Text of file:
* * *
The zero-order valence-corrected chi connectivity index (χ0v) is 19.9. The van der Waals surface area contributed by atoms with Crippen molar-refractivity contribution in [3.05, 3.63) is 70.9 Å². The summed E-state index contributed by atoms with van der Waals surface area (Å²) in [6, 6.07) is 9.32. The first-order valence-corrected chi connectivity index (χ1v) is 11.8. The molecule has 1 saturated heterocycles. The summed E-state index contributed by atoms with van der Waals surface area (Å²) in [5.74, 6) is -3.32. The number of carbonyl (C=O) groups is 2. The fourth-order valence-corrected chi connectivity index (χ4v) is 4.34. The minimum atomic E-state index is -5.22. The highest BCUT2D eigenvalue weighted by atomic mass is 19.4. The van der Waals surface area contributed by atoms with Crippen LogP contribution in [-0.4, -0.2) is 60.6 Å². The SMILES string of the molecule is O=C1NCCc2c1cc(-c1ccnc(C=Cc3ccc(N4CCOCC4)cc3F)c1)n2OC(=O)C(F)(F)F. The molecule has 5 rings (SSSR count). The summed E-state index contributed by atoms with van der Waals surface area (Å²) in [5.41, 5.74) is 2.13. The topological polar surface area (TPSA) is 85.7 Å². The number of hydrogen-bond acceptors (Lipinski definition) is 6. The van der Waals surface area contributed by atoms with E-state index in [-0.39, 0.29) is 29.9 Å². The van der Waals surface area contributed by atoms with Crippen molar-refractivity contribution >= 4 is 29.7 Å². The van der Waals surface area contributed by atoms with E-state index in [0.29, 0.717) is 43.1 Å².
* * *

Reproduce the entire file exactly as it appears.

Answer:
The zero-order valence-corrected chi connectivity index (χ0v) is 19.9. The van der Waals surface area contributed by atoms with Crippen molar-refractivity contribution in [3.05, 3.63) is 70.9 Å². The summed E-state index contributed by atoms with van der Waals surface area (Å²) in [6, 6.07) is 9.32. The first-order valence-corrected chi connectivity index (χ1v) is 11.8. The molecule has 1 saturated heterocycles. The summed E-state index contributed by atoms with van der Waals surface area (Å²) in [5.74, 6) is -3.32. The number of carbonyl (C=O) groups is 2. The fourth-order valence-corrected chi connectivity index (χ4v) is 4.34. The minimum atomic E-state index is -5.22. The highest BCUT2D eigenvalue weighted by atomic mass is 19.4. The van der Waals surface area contributed by atoms with Crippen LogP contribution in [-0.4, -0.2) is 60.6 Å². The SMILES string of the molecule is O=C1NCCc2c1cc(-c1ccnc(C=Cc3ccc(N4CCOCC4)cc3F)c1)n2OC(=O)C(F)(F)F. The molecule has 5 rings (SSSR count). The summed E-state index contributed by atoms with van der Waals surface area (Å²) in [5.41, 5.74) is 2.13. The topological polar surface area (TPSA) is 85.7 Å². The number of hydrogen-bond acceptors (Lipinski definition) is 6. The van der Waals surface area contributed by atoms with E-state index in [-0.39, 0.29) is 29.9 Å². The van der Waals surface area contributed by atoms with Crippen molar-refractivity contribution >= 4 is 29.7 Å². The van der Waals surface area contributed by atoms with E-state index in [0.29, 0.717) is 43.1 Å².